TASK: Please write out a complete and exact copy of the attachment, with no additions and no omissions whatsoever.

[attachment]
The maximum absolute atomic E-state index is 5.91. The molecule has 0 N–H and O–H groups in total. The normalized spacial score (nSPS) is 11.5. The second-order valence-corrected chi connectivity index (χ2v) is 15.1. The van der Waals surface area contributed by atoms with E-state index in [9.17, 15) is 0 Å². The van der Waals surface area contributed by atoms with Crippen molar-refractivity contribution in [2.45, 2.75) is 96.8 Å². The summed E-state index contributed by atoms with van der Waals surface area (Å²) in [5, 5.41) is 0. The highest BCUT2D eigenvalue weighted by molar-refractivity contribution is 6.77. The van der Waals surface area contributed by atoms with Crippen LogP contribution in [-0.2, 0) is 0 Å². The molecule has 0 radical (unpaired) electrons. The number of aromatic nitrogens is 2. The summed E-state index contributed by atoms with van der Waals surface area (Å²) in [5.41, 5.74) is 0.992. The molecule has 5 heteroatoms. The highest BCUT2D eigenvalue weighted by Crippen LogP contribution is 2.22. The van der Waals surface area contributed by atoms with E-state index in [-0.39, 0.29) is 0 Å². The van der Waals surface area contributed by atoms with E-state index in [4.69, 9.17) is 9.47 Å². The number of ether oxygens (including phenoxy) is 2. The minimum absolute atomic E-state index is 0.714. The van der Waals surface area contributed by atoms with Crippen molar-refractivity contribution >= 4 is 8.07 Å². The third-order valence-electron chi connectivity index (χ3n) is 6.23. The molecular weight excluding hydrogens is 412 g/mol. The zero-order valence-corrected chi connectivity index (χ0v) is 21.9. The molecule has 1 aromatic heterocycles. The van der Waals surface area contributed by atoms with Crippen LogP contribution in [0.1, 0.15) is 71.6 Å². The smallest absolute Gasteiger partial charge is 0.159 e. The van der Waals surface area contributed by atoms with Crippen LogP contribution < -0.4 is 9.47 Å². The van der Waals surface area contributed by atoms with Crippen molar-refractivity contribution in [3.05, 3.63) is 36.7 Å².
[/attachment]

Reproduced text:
The maximum absolute atomic E-state index is 5.91. The molecule has 0 N–H and O–H groups in total. The normalized spacial score (nSPS) is 11.5. The second-order valence-corrected chi connectivity index (χ2v) is 15.1. The van der Waals surface area contributed by atoms with E-state index in [9.17, 15) is 0 Å². The van der Waals surface area contributed by atoms with Crippen molar-refractivity contribution in [2.45, 2.75) is 96.8 Å². The summed E-state index contributed by atoms with van der Waals surface area (Å²) in [5, 5.41) is 0. The highest BCUT2D eigenvalue weighted by molar-refractivity contribution is 6.77. The van der Waals surface area contributed by atoms with Crippen LogP contribution in [-0.2, 0) is 0 Å². The molecule has 0 radical (unpaired) electrons. The number of aromatic nitrogens is 2. The summed E-state index contributed by atoms with van der Waals surface area (Å²) in [5.41, 5.74) is 0.992. The molecule has 5 heteroatoms. The highest BCUT2D eigenvalue weighted by Crippen LogP contribution is 2.22. The van der Waals surface area contributed by atoms with E-state index in [-0.39, 0.29) is 0 Å². The van der Waals surface area contributed by atoms with E-state index in [4.69, 9.17) is 9.47 Å². The number of ether oxygens (including phenoxy) is 2. The minimum absolute atomic E-state index is 0.714. The van der Waals surface area contributed by atoms with Crippen molar-refractivity contribution >= 4 is 8.07 Å². The third-order valence-electron chi connectivity index (χ3n) is 6.23. The molecular weight excluding hydrogens is 412 g/mol. The zero-order valence-corrected chi connectivity index (χ0v) is 21.9. The molecule has 1 aromatic heterocycles. The van der Waals surface area contributed by atoms with Crippen LogP contribution in [0.1, 0.15) is 71.6 Å². The smallest absolute Gasteiger partial charge is 0.159 e. The van der Waals surface area contributed by atoms with Crippen LogP contribution < -0.4 is 9.47 Å². The van der Waals surface area contributed by atoms with Crippen molar-refractivity contribution in [3.05, 3.63) is 36.7 Å².